As for a ground invasion, the IDF assessment is that a full-scale land operation in Gaza could cost Israel hundreds of soldiers and cause even more damage to the homefront than the 34-day bombardment of northern Israel in the summer of 2006, when Hezbollah fired some 4,000 Katyusha rockets into Israel. Furthermore, the IDF has told Olmert the air force could get better results after winter.
Most important, Olmert is still working on coordinating a strategy for Gaza with the international community. As with Lebanon, Israel wants to see an international peacekeeping force move into Gaza to control the situation in place of the IDF. Thus far, however, no overseas countries seem ready to commit troops to such a dangerous mission.
In the meantime, Olmert seems to be playing for time. Remarking on the anger of the people of Sderot, the prime minister said that while he sympathizes with their plight, "rage is not a policy." And he declared that "there is no way to put an absolute end to terrorism with a single blow."
Most Israeli pundits believe that with or without international coordination, a large-scale invasion of Gaza is inevitable. The only question seems to be when and how big the operation will be.
The IDF could be ordered to capture all or part of Gaza, and to stay for months or just weeks or days.
Defense Minister Ehud Barak told the Knesset's Foreign Affairs and Defense Committee on Monday that he had ordered the IDF to be ready to launch a ground operation and to deal with all the potential implications, meaning various units are rehearsing and coordinating specific missions.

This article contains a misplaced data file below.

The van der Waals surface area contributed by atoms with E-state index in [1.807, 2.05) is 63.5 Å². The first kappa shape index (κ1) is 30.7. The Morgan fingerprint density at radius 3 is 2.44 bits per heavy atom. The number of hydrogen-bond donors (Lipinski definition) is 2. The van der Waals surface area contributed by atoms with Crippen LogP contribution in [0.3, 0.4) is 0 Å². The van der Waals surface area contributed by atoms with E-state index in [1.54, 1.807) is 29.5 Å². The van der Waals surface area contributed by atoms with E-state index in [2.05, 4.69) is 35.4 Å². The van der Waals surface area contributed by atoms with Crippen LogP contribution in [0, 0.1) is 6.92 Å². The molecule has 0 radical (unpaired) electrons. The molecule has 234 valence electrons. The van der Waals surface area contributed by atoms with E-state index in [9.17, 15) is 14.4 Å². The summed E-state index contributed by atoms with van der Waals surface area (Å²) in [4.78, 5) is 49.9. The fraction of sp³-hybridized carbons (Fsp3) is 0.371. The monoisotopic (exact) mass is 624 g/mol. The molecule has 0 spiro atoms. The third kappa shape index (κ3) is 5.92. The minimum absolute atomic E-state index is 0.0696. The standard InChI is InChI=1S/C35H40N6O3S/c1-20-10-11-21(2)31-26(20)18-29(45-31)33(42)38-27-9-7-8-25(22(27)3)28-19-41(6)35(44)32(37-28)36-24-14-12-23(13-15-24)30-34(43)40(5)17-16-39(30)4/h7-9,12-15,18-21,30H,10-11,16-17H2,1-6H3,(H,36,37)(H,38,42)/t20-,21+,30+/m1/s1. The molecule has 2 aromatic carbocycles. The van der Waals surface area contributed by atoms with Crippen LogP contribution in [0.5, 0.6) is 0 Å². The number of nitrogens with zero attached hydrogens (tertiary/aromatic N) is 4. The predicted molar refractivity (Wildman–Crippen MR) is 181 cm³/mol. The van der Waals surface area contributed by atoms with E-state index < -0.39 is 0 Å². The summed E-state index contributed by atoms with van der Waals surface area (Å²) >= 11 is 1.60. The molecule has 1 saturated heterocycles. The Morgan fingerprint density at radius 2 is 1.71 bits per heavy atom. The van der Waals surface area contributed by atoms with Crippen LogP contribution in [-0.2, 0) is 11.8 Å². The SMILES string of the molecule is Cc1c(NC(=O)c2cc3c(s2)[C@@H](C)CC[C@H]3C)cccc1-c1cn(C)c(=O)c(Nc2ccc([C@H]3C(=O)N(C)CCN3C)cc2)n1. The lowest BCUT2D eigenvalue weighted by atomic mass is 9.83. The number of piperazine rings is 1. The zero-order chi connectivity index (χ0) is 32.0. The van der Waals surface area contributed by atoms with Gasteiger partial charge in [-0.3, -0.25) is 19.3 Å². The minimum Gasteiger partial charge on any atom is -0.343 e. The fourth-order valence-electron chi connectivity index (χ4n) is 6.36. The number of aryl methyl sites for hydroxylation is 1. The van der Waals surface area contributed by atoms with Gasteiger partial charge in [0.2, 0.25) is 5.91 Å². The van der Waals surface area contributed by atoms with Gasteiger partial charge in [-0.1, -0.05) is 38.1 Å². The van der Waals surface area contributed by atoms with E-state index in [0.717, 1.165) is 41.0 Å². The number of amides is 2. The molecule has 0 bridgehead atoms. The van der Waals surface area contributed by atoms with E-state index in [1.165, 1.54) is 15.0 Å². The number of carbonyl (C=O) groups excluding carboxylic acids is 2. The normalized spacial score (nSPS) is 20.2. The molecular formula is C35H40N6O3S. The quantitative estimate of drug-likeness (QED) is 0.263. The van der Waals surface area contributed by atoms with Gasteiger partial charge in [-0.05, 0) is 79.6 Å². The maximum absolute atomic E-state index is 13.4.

It also means Barak and IDF Chief of Staff Gabi Ashkenazi are honing their operational plans.
"It won't take two days or two weeks, but the IDF will stop the Qassams," Barak declared.
The ground offensive could come at any time.
Hamas' strategy seems to be to push Israel into a cease-fire before any ground invasion occurs so Hamas can claim victory. Hamas also is trying to give the impression that it is the party under attack, and that the Qassams are being fired in retaliation for Israeli attacks.
"If Israel stops its attacks, we will ready to discuss a cease-fire," Hamas spokesman Fawzi Barhoum declared Sunday. But Olmert refuses to deal with Hamas unless it renounces terrorism and recognizes Israel.
Over the past month, Hamas has been trying to create a deterrent balance, hitting back hard after successful Israeli strikes.
The Hamas thinking is that the group might be able to force Israel into a cease-fire because of Israel's reluctance to embark on a ground offensive in the wake of the 2006 Lebanon experience. But Hamas leaders could be misreading the degree of Israeli anger at the Qassams and the government's resolve to stop them.
The result could be a war in Gaza, with grave consequences for Hamas.
Indeed, some Israeli observers are talking about a looming Palestinian catastrophe on a par with the Palestinian defeat, or "Naqba," in the 1948 war with Israel.
"An extremist and irresponsible leadership is leading its people to disaster," declared Maj. Gen. Shlomo Gazit, a former IDF intelligence chief. "That's what happened 60 years ago, and although no one wants it, that is what is about to happen again in the not too distant future."